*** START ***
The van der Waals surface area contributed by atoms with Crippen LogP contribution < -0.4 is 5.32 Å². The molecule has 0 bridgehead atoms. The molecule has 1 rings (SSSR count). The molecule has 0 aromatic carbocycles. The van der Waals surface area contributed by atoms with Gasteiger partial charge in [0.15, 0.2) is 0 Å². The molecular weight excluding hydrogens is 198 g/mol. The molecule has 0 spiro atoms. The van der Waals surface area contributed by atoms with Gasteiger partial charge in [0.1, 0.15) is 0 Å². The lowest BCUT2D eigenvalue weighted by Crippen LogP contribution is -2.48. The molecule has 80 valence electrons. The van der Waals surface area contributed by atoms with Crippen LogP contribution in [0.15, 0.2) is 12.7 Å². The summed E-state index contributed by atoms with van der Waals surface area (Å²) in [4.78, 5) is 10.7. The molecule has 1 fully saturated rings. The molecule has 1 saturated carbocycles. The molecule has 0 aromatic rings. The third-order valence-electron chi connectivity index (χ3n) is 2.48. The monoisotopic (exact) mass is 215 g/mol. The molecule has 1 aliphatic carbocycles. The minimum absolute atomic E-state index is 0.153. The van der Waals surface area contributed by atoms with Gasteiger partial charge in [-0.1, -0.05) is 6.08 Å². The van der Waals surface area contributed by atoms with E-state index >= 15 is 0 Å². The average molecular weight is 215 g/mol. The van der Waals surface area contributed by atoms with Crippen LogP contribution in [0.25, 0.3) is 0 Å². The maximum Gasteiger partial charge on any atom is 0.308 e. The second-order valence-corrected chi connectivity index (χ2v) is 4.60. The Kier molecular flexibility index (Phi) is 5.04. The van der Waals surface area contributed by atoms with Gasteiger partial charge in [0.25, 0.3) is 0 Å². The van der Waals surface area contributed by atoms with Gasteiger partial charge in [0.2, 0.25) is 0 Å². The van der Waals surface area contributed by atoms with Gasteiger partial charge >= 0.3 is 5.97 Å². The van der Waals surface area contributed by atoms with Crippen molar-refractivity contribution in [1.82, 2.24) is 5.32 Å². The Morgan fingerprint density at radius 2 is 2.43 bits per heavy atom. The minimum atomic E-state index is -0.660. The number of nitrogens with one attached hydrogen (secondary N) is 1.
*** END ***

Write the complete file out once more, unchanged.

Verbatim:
The van der Waals surface area contributed by atoms with Crippen LogP contribution < -0.4 is 5.32 Å². The molecule has 0 bridgehead atoms. The molecule has 1 rings (SSSR count). The molecule has 0 aromatic carbocycles. The van der Waals surface area contributed by atoms with Gasteiger partial charge in [0.15, 0.2) is 0 Å². The molecular weight excluding hydrogens is 198 g/mol. The molecule has 0 spiro atoms. The van der Waals surface area contributed by atoms with Gasteiger partial charge in [0.1, 0.15) is 0 Å². The lowest BCUT2D eigenvalue weighted by Crippen LogP contribution is -2.48. The molecule has 80 valence electrons. The van der Waals surface area contributed by atoms with Crippen LogP contribution in [0.15, 0.2) is 12.7 Å². The summed E-state index contributed by atoms with van der Waals surface area (Å²) in [4.78, 5) is 10.7. The molecule has 1 fully saturated rings. The molecule has 1 saturated carbocycles. The molecule has 0 aromatic rings. The third-order valence-electron chi connectivity index (χ3n) is 2.48. The monoisotopic (exact) mass is 215 g/mol. The molecule has 1 aliphatic carbocycles. The minimum absolute atomic E-state index is 0.153. The van der Waals surface area contributed by atoms with Gasteiger partial charge in [-0.1, -0.05) is 6.08 Å². The van der Waals surface area contributed by atoms with E-state index >= 15 is 0 Å². The average molecular weight is 215 g/mol. The van der Waals surface area contributed by atoms with Crippen LogP contribution in [0.25, 0.3) is 0 Å². The maximum Gasteiger partial charge on any atom is 0.308 e. The second-order valence-corrected chi connectivity index (χ2v) is 4.60. The Kier molecular flexibility index (Phi) is 5.04. The van der Waals surface area contributed by atoms with Gasteiger partial charge in [0.25, 0.3) is 0 Å². The van der Waals surface area contributed by atoms with Gasteiger partial charge in [0.2, 0.25) is 0 Å². The van der Waals surface area contributed by atoms with Gasteiger partial charge >= 0.3 is 5.97 Å². The van der Waals surface area contributed by atoms with Crippen molar-refractivity contribution in [1.82, 2.24) is 5.32 Å². The Morgan fingerprint density at radius 2 is 2.43 bits per heavy atom. The minimum atomic E-state index is -0.660. The number of nitrogens with one attached hydrogen (secondary N) is 1.